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  • Thierry Spanjaard

Facial recognition banned in San Francisco

Facial recognition is increasingly adopted for a variety of purposes: unlocking one’s phone, access control, time and attendance, targeted marketing, banking, public security, etc. While there is no doubt facial recognition provides convenience to a number of applications, it is increasingly used for law enforcement, triggering the risk of a mass population registration. At the same time, it raises concerns from the human rights activists and more generally from all the privacy-conscious; critics of facial recognition technology argue that it is not 100% reliable and that it infringes on people’s privacy and liberty.

With a recent vote, the city of San Francisco has become the first in the world to ban the use of facial recognition by local agencies, such as the city’s transport authority or law enforcement. In addition, the city administrators will have to approve any new plan to build any surveillance technology and will investigate on the efficiency of already installed devices.

Of course, the decision is commended by ACLU, the American Civil Liberties Union and other human rights organizations. Also, XRDS, the magazine of the Association for Computing Machinery (ACM), recently published a column titled “Facial Recognition is the Plutonium of AI” in which they say, “It’s dangerous, racializing, and has few legitimate uses; facial recognition needs regulation and control on par with nuclear waste.” Leaders of the corporate world, such as Brad Smith, President and General Counsel of Microsoft, who called for both vigorous regulation of and heightened corporate social responsibility toward facial recognition systems, also express concerns about facial recognition technologies.

In a recent case, a New York student sued Apple for US$ 1 billion (EUR 893 million), claiming the company’s facial-recognition software falsely linked him to a theft worth US$ 1,200 (EUR 1070) from an Apple Store in Boston. While the origin of the mix up was supposedly Apple facial recognition software, the police was quick to find out the student they arrested looked totally different from the images. Afterwards, Apple said they do not use face recognition technology in their stores.

San Francisco ban on facial recognition will not apply to security measures at the city’s airport or sea port, as they are run by federal, not local, agencies.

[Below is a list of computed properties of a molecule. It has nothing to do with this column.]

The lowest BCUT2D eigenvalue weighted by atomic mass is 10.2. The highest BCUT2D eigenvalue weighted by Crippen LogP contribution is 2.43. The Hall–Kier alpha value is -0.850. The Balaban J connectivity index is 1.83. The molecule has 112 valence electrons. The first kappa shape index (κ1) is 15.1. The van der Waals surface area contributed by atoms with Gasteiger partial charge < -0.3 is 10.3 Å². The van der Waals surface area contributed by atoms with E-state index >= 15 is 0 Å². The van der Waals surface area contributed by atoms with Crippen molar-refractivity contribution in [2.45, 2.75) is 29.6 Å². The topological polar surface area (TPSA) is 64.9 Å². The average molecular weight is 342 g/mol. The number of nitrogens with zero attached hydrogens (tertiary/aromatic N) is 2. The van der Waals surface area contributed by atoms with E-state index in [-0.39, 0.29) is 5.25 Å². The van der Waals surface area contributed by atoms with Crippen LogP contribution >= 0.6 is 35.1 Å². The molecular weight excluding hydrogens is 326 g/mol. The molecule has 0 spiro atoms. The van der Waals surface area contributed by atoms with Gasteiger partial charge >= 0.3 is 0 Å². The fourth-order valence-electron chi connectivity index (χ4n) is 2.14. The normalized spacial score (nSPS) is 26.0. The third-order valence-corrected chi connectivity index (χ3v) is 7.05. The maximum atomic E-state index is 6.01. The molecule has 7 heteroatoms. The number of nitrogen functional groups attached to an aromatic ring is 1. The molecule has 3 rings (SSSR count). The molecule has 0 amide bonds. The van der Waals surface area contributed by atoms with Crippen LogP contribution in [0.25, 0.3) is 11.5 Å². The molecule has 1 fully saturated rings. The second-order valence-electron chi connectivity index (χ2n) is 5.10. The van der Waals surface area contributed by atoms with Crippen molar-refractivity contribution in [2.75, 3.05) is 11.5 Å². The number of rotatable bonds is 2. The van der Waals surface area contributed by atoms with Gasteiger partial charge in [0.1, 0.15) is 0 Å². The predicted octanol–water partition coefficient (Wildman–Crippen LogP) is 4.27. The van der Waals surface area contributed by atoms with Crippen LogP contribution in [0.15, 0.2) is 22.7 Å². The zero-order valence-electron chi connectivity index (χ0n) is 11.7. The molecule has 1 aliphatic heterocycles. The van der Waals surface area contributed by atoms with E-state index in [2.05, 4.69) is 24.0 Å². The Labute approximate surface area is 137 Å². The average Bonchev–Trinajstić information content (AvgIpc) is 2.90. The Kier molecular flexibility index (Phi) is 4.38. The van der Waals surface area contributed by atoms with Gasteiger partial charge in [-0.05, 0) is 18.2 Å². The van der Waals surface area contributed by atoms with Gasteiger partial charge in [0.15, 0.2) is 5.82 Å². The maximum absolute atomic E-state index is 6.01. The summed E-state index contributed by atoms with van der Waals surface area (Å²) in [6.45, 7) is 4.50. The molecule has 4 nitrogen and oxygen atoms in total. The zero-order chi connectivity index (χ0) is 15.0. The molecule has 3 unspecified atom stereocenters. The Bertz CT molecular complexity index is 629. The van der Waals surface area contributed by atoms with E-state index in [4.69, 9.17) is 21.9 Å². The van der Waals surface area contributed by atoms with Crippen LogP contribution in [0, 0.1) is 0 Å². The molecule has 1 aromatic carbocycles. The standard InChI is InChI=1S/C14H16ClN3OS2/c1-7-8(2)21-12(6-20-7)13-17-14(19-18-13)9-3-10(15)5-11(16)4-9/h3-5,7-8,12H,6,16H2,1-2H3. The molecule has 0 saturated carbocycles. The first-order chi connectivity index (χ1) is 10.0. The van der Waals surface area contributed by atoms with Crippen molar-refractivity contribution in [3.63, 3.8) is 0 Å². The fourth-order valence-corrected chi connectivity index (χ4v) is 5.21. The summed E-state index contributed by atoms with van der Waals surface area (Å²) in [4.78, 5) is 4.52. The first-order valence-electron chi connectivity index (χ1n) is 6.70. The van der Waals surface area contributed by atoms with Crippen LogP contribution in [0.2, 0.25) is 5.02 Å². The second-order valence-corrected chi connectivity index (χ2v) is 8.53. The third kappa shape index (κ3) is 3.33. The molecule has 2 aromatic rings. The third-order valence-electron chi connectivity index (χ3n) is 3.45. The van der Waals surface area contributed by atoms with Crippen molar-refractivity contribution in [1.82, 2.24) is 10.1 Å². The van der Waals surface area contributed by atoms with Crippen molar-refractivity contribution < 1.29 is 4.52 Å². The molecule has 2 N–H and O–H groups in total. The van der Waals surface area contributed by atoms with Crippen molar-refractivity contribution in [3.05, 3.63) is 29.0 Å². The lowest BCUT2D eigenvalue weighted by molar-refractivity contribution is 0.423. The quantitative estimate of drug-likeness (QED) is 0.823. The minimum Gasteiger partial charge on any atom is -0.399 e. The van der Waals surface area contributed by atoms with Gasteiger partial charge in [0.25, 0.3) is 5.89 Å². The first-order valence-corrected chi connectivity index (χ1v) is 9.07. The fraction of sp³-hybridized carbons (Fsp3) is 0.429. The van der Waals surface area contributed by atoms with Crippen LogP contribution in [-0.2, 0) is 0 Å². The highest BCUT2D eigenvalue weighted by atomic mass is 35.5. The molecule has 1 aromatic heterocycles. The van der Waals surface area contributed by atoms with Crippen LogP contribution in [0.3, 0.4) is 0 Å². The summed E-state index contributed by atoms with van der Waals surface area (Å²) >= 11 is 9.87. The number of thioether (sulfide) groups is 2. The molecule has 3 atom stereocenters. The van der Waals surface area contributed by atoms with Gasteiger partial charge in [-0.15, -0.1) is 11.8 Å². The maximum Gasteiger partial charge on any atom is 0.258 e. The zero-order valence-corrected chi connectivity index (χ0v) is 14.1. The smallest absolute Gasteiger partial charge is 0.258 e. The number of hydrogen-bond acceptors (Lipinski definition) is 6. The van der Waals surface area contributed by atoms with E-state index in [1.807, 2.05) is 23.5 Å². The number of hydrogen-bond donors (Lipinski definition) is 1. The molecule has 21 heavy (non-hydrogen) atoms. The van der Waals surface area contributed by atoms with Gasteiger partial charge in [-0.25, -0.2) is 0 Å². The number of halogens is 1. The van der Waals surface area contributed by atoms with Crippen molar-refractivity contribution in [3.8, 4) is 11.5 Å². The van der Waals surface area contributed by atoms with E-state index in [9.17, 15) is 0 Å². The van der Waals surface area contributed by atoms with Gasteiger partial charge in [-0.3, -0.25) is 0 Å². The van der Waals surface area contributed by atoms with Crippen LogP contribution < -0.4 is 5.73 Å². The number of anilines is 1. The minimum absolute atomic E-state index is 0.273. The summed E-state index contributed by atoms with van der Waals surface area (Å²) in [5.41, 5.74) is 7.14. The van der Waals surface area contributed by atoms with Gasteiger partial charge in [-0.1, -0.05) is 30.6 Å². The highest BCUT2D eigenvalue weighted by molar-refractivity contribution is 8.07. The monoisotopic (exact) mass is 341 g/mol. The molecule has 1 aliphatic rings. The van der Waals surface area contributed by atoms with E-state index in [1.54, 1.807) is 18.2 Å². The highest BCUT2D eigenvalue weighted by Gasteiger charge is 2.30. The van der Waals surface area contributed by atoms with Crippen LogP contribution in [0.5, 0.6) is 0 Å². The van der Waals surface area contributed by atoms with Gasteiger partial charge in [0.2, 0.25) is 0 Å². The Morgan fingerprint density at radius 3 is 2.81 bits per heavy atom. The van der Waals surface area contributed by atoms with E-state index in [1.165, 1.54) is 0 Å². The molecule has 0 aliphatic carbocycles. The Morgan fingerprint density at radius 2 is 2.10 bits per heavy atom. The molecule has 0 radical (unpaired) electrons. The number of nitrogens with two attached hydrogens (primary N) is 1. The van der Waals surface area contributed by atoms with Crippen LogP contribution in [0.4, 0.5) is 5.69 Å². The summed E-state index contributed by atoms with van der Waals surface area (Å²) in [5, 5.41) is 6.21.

Airports and airlines worldwide are increasingly using facial recognition, to make the whole passenger process more secure and smoother at the same time. For instance, JetBlue has set up a partnership with U.S. Customs and Border Protection that allows them to use facial recognition as the only credential to board a place: passengers no longer need neither a boarding pass nor a passport. Also, JFK airport, in New York City, is implementing biometric boarding in its new Terminal One, home of Lufthansa, Air France, Japan Airlines, Korean Airlines, … The system, developed with Vision-Box, will allow passengers to board airplanes using biometric eGates, which will recognize them by their face.

At the same time, the US DHS, Department of Homeland Security, says that the US Customs and Border Protection (CBP) is planning to implement biometric exit technology in almost all commercial airports in the next four years. The technology, which is already used for passengers departing the US in 15 airports, has led to finding 7,000 travelers to have overstayed their visa, out of over two million passengers controlled.

In China, the government does not face the same hurdles to generalize facial recognition. The technology is becoming increasingly ubiquitous as cities, such as Jinan, Shandong, are adopting facial recognition as a means of ticketing for their subway systems. The government is under scrutiny as it is said to be using gate-like scanning systems to record biometric three-dimensional images, as well as smartphone fingerprints, of Muslims living in the country's Xinjiang province, says ZDNet. According to a recently published Human Rights Watch (HRW) report, data from these data doors is sent to the Integrated Joint Operations Platform (IJOP), a database that centralizes information from different sources, and one of the main systems Chinese authorities use for mass surveillance in Xinjiang, adds ZDNet.

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